The influence of Joe McManus was also significant during this period, the Cavan native having served as Garda Sergeant in Enniscrone for many, many years. He, along with many others, helped strengthen the club and build for the modern era. 


Indeed, in 1965 the club was embroiled in a dispute over the conclusion of that year’s county minor final. The records read that Enniscrone lost to Collooney by a point, 4-4 to 3-6, but a clear Enniscrone point during the game was not correctly flagged. In the end, both Collooney and Enniscrone received winners medals. 


With a renewed spirit at adult level, Enniscrone claimed the 1966 Junior title with a final defeat of Ballisoadare in Tubbercurry on a scoreline of 2-8 to 0-5. 


The promotion to senior saw the club return to the top table, and become a powerhouse once again. Most regrettably, this period with a team sprinkled with high profile players did not yield a senior championship. Despite having the Caffrey brothers, Liam and Aidan, as well as future All-Star Barnes Murphy, Enniscrone came up short in the senior final of 1972  when they lost out to Curry by 1-10 to 0-5. 


The 1970s, however, was a productive period at underage level. The club claimed two U-16 titles – in 1973 and 1979 – while the minor victory of 1975, with a win over Shamrock Gaels in the final at Corran Park in Ballymote, is still fondly remembered.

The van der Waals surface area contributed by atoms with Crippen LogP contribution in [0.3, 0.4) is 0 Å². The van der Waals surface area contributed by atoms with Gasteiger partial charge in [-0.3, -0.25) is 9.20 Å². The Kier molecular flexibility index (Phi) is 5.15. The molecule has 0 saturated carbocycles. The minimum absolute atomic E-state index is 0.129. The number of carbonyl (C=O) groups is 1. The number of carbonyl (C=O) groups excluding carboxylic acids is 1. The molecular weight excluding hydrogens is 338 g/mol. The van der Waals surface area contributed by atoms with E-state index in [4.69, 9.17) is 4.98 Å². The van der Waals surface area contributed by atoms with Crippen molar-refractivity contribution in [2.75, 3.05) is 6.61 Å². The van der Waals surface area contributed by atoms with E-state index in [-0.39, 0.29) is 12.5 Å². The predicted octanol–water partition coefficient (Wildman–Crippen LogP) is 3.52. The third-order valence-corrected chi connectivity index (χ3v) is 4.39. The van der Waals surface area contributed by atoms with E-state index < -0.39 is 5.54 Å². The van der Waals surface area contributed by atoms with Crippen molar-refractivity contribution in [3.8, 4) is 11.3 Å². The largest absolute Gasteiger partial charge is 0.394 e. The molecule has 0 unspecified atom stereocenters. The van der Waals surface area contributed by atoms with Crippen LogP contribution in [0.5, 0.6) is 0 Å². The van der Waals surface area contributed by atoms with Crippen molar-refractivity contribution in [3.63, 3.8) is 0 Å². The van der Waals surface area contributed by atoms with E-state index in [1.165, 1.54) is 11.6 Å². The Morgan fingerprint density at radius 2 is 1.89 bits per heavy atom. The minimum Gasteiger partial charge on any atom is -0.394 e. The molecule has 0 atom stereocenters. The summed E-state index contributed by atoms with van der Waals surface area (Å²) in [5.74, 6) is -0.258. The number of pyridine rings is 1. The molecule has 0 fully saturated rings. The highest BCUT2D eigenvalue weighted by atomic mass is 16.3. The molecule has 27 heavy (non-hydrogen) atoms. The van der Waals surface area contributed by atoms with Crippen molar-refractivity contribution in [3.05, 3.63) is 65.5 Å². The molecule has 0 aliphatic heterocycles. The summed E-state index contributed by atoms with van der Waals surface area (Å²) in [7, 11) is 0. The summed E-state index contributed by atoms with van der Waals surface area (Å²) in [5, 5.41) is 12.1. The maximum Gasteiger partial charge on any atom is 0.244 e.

In 1983, the club opened its new playing field at Quigabar. Having previously played at Bartragh and then in Reesie Kilcullen’s field close to the site of Scoil Chriost Rí in Enniscrone, the new club grounds were among the best in the county. Sligo, captained by PJ Kavanagh, played the reigning All-Ireland champions Offaly to mark the occasion. By the start of the next decade, a highly modern dressing room complex was also added. 


On the playing fields, the club operated at Intermediate level through the 1980s, before championship success arrived in 1991. Having claimed the U-21 title the year previously for the first time following a final win over Castleconnor in Easkey, Enniscrone/Kilglass overcame a youthful Drumcliffe/Rosses Point side in the Intermediate final played in Kilcoyne Park, Tubbercurry, in August 1991. The club also won Intermediate league titles in 1986, 1988 and 1996.